Former president Olusegun Obasanjo was at his outspoken best last week while speaking at an event to mark the 40th anniversary of Pastor Ayo Oritsejafor's time as the head of 'Word of Life Bible Church', Warri in Delta State.
Whilst praising the pastor, who is also president of the Christian Association of Nigeria (CAN), Obasanjo divulged some of his inner thoughts on the current situation bedeviling the country, revealing that all was not well between himself and protégé President Goodluck Jonathan. Obasanjo, known to sometimes be abrasive, took the president to task over the rise of the Islamic sect Boko Haram and only stopped a few words short from calling the president weak.
Obasanjo, who was instrumental in the enthronement of the late president Umaru Yar’Adua and Jonathan, said the sect’s activities would have been nipped in the bud had drastic steps been taken at the initial stage of Boko Haram’s insurgency – as he did in 1999. Obasanjo ordered the deployment of troops in Odi community after 19 soldiers had been killed by rioting villagers and the predecessors of Niger delta militants in Bayelsa State. But Obasanjo decided to leave out the fact that during the Odi massacre hundreds of innocent villagers were also killed. Whilst Jonathan's strengths and weaknesses are being debated on a daily basis, Obasanjo's attempt at playing the elder statesmen and the voice of truth will push him further away from his political son or, even worse, make others remember his past record on similar issues. Was this a former president giving a current one advice, or was he berating him for the whole world to see?
‘Why Did a Judge Weep in Court?’ by Okey Ndibe looks at the plight of D.C.B. Nwanna, former deputy Nigerian ambassador to the UK, who is challenging the actions of Ezekiel Oladeji, Director-General of the Nigerian Intelligence Agency (NIA), to force his premature retirement. The article weaves between accusations of ethnic sentiment in the handling of the trial to the lack of professionalism from the courts to the NIA. The unique case denigrates the role of the judiciary and the influence of exterior powers in court proceeding and the law on the whole.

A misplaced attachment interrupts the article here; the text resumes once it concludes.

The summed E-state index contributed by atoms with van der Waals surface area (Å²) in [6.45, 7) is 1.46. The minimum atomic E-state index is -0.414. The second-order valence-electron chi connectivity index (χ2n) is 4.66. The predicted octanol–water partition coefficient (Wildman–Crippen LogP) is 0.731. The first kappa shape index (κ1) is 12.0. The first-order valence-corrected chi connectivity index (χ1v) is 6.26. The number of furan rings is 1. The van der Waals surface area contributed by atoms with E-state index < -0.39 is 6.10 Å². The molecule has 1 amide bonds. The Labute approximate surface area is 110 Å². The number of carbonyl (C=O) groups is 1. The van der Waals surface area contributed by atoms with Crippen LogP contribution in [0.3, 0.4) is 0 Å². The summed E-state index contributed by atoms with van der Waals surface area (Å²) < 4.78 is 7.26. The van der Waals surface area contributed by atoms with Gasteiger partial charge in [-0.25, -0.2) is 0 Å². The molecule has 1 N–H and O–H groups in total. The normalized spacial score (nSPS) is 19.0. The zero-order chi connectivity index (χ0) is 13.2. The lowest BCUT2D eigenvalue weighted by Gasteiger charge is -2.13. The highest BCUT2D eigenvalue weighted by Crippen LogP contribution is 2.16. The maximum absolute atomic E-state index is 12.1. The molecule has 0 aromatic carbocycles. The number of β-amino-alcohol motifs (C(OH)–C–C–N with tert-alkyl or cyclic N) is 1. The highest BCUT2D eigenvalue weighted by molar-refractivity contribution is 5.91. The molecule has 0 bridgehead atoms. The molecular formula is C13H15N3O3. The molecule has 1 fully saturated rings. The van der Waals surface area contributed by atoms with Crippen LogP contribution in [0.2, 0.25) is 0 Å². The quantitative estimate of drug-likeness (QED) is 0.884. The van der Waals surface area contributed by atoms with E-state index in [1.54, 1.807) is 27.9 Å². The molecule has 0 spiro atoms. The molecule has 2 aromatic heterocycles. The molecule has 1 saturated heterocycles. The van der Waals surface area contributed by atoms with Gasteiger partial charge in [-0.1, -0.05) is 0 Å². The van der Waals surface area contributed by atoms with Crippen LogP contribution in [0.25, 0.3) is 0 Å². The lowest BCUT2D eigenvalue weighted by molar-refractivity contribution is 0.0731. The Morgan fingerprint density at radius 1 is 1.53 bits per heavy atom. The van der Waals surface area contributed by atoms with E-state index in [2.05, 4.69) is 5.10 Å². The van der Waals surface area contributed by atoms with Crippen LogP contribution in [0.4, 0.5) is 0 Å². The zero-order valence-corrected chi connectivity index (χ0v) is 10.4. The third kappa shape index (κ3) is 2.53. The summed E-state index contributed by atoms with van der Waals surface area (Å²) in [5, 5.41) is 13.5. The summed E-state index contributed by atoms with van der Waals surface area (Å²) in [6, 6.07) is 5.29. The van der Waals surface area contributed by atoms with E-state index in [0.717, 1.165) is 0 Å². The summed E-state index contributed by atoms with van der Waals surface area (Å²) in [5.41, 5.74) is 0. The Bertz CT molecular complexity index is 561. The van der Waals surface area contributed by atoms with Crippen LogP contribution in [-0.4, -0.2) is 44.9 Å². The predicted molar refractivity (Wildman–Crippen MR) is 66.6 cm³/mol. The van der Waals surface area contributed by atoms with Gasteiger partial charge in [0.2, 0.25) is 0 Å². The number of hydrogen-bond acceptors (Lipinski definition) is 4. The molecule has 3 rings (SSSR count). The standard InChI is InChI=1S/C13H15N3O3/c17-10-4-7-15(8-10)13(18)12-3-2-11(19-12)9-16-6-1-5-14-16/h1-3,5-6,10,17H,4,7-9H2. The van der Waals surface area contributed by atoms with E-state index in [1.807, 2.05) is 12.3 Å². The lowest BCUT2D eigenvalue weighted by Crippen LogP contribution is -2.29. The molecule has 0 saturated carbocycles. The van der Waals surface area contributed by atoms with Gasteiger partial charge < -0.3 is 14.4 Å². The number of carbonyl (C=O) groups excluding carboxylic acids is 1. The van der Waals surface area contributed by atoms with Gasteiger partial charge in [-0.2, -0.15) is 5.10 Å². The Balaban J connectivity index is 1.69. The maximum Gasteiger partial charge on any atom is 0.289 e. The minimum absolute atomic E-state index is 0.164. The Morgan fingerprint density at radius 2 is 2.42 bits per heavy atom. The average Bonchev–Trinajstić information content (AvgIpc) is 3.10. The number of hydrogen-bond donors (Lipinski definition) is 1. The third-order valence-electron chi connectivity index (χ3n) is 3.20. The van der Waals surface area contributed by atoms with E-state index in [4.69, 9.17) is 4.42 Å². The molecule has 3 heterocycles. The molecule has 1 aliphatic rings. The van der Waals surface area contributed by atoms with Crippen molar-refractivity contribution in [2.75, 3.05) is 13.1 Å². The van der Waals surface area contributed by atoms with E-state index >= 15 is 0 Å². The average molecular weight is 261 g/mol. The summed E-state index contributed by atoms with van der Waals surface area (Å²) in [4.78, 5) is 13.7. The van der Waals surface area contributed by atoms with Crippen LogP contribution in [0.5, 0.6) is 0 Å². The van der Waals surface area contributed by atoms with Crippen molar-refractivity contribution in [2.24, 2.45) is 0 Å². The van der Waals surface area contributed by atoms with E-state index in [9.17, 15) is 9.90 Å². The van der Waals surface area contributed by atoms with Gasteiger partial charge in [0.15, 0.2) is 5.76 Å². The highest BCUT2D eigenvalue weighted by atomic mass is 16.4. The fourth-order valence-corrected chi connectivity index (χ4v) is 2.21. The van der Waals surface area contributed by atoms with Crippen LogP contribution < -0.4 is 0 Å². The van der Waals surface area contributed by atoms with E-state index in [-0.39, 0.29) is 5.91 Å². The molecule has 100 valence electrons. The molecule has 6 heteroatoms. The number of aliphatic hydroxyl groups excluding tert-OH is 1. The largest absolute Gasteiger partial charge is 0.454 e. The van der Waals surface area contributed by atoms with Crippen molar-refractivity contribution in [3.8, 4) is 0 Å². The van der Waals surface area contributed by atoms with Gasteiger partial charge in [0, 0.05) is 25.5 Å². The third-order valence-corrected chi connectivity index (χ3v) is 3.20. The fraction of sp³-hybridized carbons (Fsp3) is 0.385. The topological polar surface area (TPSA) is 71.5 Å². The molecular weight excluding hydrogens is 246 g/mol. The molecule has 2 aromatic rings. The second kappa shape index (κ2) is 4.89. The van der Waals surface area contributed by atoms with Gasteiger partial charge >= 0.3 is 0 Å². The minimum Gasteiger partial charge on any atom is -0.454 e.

‘Revisiting the PhD-driver question’ by Chiemela Agu attempts to understand the recent issue of graduates and PhD holders applying for truck driver positions advertised by the Dangote Group. The writer expresses bafflement and denounces the lack of opportunities for Nigeria’s graduates.
The Society Of The Performing Arts In Nigeria (SPAN) is a NGO which aims to set a world-class standard for performing arts education in Nigeria. The society offers unprecedented opportunities in dance, music, theatre and visual arts to Nigeria’s citizens. Founded in December 2004, its vision is to establish a single performing arts institution that uniquely combines the rich cultural traditions of Nigeria with world-class training offered in the likes of Europe and the US. Based in Lagos, SPAN seeks to establish performing art centres at which the richness and diversity of Nigeria’s culture and tradition can be nurtured, preserved and showcased for all to see and experience.